Tuesday, November 6, 2012
What will 2012 ballots in northern Illinois show about President Obama's support at home?
Tuesday, November 6, 2012
Updated at 3 a.m., Chicago time By Dennis Robaugh After NBC and CNN projected President Obama's re-election, the president sent a message shortly thereafter on Twitter at 10:14 saying simply, "This happened because of you. Thank you." Illinois, of course, was never in play. Our state's 20 electoral votes were stuck in the president's back pocket as far back as his inauguration in 2008. But in 2008's historic election, President Obama carried every collar county in northern Illinois. In 2012, the president narrowly lost out to Mitt Romney in Kane County, Kendall County and McHenry County, with 99 percent of precincts reporting. Voter turnout again was very strong. Local polling places even reported lines at 6 a.m. with voters waiting to get…
Democrat U.S. Rep. Dan Lipinski cruises past Republican challenger Rich Grabowski to fifth term in Congress. Grabowski says he won't concede until absentee and military votes are counted.
It was a short evening for Democrat U.S. Rep. Dan Lipinski who easily won his fifth congressional term in Illinois’s Third District. ABC-7 declared Lipinski the winner with 93-percent of precincts counted in Cook, Will and Dupage Counties. Lipinski throttled GOP challenger Richard L. Grabowski, capturing 68 percent of the vote. Tea Party favorite Grabowski, a Constitutional Conservative who aligned himself with the Republican Party, characterized his campaign against the moderate Democrat as “David vs. Goliath.” Lipinski thanked voters for their support saying that he was humbled by Tuesday’s victory and looked forward to representing all of the people in the newly relined Third District. “Throughout this campaign, I heard from …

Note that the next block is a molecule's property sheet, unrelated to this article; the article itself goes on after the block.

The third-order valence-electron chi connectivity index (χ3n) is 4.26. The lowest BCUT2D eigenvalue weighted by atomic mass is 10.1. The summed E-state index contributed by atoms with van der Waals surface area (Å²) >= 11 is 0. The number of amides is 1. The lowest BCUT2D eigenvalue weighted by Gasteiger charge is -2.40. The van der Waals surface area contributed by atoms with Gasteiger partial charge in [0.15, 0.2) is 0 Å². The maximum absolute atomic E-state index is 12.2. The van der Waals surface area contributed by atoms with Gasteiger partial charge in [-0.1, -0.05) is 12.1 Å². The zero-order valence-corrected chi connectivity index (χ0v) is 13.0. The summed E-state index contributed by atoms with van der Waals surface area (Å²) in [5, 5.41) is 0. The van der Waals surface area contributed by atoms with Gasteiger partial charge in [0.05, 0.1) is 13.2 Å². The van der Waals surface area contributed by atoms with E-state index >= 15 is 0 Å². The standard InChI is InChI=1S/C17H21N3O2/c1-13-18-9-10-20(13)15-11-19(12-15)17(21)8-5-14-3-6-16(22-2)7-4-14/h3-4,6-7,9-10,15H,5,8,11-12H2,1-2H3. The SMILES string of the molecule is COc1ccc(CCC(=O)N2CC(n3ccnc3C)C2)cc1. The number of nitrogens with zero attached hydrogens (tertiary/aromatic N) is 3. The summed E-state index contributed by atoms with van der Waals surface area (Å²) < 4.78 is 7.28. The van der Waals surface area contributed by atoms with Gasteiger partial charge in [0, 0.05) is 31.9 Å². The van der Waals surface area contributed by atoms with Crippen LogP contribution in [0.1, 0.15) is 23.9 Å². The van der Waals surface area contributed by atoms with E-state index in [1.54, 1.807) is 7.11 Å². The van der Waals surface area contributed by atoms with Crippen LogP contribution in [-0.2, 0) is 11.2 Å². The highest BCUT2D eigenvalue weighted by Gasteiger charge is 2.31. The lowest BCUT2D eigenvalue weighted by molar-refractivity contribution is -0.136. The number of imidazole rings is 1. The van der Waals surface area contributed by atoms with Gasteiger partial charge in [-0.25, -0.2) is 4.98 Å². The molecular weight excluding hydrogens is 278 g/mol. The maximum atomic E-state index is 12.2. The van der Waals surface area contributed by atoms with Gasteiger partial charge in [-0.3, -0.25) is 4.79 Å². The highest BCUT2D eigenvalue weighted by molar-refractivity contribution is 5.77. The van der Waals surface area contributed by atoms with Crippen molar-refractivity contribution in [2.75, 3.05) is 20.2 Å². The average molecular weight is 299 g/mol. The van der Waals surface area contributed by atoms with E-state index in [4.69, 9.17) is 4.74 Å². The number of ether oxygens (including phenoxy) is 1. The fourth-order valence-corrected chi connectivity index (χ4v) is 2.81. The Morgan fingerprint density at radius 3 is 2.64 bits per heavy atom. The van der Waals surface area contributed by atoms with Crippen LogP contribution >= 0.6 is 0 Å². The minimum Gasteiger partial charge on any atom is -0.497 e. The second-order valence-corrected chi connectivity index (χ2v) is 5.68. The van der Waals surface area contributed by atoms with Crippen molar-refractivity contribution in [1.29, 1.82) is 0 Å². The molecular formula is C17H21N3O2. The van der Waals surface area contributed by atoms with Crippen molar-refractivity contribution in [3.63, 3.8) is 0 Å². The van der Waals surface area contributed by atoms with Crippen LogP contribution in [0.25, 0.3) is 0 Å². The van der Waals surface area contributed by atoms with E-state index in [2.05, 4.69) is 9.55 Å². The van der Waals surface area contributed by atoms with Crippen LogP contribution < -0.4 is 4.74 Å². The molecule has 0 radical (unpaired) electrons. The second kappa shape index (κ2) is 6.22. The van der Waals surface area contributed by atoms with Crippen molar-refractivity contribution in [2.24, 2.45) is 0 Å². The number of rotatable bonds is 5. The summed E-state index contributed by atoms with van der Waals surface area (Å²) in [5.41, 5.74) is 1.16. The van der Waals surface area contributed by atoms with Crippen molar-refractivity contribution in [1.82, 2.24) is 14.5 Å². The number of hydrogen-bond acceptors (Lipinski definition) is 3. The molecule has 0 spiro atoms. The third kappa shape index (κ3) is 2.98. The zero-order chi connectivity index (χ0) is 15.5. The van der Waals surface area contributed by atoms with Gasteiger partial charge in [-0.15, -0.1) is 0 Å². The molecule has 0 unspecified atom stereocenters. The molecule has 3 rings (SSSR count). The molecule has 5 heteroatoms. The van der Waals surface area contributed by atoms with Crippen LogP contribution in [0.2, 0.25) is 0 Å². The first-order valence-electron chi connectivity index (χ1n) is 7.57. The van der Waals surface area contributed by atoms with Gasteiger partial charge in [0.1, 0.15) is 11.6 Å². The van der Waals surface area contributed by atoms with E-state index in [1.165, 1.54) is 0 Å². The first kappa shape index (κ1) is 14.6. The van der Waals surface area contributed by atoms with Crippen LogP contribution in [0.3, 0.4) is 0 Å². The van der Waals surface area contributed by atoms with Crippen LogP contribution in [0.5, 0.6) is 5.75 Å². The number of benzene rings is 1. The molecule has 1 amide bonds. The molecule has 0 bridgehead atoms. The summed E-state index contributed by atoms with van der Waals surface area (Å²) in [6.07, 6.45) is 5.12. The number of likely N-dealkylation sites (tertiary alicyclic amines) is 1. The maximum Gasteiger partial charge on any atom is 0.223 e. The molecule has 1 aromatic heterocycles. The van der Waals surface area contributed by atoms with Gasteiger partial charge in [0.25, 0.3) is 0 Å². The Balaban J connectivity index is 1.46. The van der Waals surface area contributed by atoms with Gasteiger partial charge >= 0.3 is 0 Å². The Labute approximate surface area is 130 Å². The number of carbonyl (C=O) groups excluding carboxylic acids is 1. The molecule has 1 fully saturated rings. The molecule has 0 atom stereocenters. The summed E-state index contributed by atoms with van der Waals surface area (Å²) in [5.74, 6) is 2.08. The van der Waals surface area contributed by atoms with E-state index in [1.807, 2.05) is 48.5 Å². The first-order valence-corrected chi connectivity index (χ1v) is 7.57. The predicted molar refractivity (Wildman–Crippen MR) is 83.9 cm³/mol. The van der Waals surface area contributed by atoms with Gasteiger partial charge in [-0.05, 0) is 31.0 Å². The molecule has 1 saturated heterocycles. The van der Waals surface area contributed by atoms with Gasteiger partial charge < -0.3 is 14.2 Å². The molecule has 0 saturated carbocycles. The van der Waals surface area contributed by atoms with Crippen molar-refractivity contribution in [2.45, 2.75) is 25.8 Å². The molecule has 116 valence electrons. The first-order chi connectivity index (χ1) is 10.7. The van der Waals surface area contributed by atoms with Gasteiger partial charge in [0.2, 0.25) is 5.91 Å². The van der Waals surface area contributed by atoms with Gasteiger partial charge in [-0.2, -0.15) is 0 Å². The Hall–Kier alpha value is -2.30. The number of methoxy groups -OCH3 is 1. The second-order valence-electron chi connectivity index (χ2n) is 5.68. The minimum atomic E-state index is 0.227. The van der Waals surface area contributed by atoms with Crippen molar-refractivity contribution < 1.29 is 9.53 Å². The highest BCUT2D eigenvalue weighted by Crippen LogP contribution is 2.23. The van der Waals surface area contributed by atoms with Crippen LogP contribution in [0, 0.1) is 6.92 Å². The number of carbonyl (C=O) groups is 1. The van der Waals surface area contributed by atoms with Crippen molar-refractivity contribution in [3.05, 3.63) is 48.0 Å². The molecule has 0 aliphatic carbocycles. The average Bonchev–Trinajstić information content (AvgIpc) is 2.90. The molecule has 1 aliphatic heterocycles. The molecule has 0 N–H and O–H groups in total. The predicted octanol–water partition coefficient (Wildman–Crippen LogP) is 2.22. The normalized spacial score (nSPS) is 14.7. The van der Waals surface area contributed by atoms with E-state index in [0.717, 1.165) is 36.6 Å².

Within the redrawn 1st Congressional District, Bobby Rush will keep his seat for two more years as suburban voters weren't enough to propel Don Peloquin to a win.
Bobby Rush will continue to represent the 1st Congressional District of Illinois on Capitol Hill after winning his 11th term Tuesday. As of 10:40 p.m. Tuesday, Rush took in 212,661 votes, compared to 70,903 votes for challenger Don Peloquin, who campaigned as the Republican nominee for the seat. The count was with 582 of 617 precincts reporting from Suburban Cook County, Will County and Chicago. The new 1st Congressional District now holds a northeast boundary just around Chicago’s Bronzeville community, continuing near the Dan Ryan and along I-57, before cutting west, including towns south of I-80, before ending at rural Elwood at its farthest southwest point. The district includes Chicago neighborhoods, such as Hyde Park, Washington Park…
Find coverage of the various congressional matchups throughout the Patch network.
Tuesday, November 6, 2012